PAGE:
A court order initiated by Councilman Bryan Blakeman to city leaders last year was settled last week.
Columbiana County Common Pleas Judge C. Ashley Pike ruled that City Council did not have enough evidence to warrant the court order against former city manager Keith Chamberlin and Municipal Attorney Daniel Blasdell.
He said in the ruling that council did not have the material facts to prove it had a clear legal right to confidential taxpayer information.
"The court finds that council lacks standing to bring this case and further, that if it would be found to have standing, the complaint is not verified by an affidavit," Pike said.
Blakeman had suggested in October that council pursue a writ of mandamus, or court order, on the city's behalf after Chamberlin and Blasdell refused to disclose what issue a tax payer was having with the income tax code.
Blakeman's suggestion moved forward with the support of former councilman Bob Bieshelt, councilman James King and Mayor David Spatholt.
Councilmen Tom Ferguson, Lowell Schloneger and Councilwoman Mary Calinger opposed.
The resident had filed the formal complaint on Sept. 17, and Blasdell and Chamberlin said they were within their rights to not disclose the complaint because all income tax matters are required by law to remain confidential.
The three council members in favor of the court order and Spatholt had argued that in order to properly appoint members to the income tax board of review they needed to know what issue the tax payer was having with the code. They never asked that the tax payer's identity be disclosed.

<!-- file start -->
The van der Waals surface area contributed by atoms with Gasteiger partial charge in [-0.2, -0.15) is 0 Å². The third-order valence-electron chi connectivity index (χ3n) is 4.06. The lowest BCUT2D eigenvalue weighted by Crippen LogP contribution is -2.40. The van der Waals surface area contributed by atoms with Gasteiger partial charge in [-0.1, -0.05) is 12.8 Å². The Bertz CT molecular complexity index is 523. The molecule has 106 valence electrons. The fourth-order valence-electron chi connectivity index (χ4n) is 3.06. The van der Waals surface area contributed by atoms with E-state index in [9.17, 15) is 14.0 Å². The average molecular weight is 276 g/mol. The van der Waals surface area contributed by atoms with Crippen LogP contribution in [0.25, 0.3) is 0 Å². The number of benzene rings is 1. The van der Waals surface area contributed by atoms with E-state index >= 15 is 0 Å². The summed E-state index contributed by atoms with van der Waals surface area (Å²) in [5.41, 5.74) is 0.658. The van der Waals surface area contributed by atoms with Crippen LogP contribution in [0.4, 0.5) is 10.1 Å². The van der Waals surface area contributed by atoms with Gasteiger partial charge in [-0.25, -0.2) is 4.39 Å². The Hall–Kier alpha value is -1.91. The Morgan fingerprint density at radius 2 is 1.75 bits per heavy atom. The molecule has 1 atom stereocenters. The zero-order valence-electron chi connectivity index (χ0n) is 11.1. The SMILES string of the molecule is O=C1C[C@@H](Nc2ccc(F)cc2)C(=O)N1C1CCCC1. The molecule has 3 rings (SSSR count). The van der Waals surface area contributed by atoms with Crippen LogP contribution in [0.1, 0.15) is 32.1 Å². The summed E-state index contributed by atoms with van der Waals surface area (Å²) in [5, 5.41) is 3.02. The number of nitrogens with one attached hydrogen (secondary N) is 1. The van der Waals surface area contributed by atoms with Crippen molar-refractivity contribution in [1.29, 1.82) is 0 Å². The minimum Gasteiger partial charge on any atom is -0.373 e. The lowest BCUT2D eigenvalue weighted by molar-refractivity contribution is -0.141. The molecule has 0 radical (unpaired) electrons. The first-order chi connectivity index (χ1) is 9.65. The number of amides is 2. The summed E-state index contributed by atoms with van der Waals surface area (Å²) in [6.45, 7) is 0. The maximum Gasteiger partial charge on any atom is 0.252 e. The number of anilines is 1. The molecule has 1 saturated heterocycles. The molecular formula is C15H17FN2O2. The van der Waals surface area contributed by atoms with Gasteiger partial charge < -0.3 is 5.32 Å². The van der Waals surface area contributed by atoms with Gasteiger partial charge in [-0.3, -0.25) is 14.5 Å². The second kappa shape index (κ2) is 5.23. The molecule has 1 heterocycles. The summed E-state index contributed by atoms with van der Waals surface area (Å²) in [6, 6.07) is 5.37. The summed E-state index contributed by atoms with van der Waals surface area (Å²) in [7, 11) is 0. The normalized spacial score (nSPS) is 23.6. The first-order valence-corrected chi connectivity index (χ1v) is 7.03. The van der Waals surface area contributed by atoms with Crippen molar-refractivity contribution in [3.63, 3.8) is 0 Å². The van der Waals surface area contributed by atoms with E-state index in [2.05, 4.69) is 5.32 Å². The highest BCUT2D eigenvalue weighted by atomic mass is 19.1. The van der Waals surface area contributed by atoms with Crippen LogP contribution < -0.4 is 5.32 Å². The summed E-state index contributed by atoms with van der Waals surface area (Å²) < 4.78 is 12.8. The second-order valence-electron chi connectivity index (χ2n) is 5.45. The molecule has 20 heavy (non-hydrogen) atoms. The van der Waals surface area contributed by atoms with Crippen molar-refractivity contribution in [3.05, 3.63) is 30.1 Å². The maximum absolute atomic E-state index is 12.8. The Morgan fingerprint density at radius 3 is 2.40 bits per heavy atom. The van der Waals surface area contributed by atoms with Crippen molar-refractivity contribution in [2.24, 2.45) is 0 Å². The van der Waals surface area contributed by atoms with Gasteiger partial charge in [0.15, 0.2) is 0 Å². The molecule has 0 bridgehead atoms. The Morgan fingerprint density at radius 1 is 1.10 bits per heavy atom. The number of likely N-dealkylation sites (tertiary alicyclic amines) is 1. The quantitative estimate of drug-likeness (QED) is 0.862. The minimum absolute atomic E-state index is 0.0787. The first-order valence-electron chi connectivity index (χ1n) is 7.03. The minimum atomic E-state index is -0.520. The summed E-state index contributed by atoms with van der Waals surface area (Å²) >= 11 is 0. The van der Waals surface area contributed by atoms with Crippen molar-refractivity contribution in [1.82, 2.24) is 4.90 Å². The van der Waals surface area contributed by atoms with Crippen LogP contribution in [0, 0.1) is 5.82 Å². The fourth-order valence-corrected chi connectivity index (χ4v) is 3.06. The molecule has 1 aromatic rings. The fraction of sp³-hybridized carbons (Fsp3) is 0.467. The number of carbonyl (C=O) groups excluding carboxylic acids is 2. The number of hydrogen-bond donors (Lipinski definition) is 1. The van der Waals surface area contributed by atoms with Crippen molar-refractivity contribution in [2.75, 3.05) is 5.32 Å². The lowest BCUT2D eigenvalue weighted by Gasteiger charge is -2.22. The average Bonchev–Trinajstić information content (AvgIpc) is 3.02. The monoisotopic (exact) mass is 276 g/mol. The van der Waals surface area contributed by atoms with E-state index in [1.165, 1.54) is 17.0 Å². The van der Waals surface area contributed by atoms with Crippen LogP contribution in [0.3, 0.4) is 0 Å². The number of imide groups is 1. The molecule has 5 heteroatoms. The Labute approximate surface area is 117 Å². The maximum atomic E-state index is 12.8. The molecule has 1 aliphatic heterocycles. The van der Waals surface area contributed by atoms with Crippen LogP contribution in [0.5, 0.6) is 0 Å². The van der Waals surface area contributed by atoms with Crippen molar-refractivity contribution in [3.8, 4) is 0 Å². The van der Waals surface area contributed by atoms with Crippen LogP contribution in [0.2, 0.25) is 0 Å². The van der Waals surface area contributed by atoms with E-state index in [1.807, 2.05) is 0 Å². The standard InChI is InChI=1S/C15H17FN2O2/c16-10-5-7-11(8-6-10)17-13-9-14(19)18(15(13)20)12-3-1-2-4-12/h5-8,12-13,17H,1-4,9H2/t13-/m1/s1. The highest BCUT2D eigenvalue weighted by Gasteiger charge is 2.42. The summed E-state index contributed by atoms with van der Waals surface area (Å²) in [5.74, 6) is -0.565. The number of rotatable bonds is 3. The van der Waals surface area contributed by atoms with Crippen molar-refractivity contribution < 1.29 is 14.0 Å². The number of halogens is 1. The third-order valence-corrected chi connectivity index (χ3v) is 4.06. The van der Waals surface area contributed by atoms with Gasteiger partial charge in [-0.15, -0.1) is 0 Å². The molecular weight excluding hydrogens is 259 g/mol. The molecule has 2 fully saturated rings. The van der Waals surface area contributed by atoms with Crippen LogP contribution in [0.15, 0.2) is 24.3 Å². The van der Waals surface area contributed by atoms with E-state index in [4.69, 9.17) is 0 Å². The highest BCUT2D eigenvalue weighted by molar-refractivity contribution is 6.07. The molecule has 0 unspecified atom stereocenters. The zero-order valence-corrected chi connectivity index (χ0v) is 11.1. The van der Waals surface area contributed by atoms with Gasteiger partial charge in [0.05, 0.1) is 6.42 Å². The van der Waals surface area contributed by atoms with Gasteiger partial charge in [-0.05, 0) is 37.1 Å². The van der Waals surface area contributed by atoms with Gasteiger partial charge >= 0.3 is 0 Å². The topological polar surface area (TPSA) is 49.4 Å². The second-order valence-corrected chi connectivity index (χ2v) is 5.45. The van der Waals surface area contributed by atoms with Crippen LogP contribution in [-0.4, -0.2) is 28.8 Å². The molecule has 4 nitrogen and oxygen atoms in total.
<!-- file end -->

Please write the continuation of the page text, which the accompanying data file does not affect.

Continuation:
All income tax complaints must go before the board of review and members had not previously been appointed because no complaints had been filed in recent history.
In early October Chamberlin and Blasdell were served with a summons by the county sheriff's office.
In the meantime, the tax payer met with the board of review, which consisted of John Haller, Rick Firestone, and Bieshelt, and the matter was resolved.
Blasdell requested a motion for summary judgment based on the fact that the matter was resolved in the midst of the court case.
Pike's ruling was in favor of that motion and Blasdell's statement that council had "other adequate remedies short of maintaining" the court order.
Because the court order was denied the matter remains confidential.
Blakeman said he is disappointed with the outcome.
"The point of this request was to get clarification since there was a difference of opinion. That unfortunately didn't happen. We are no further ahead, but it is not for lack of trying," he said.
Finance Director Mike Harold said the city must now pay about $300 in court costs.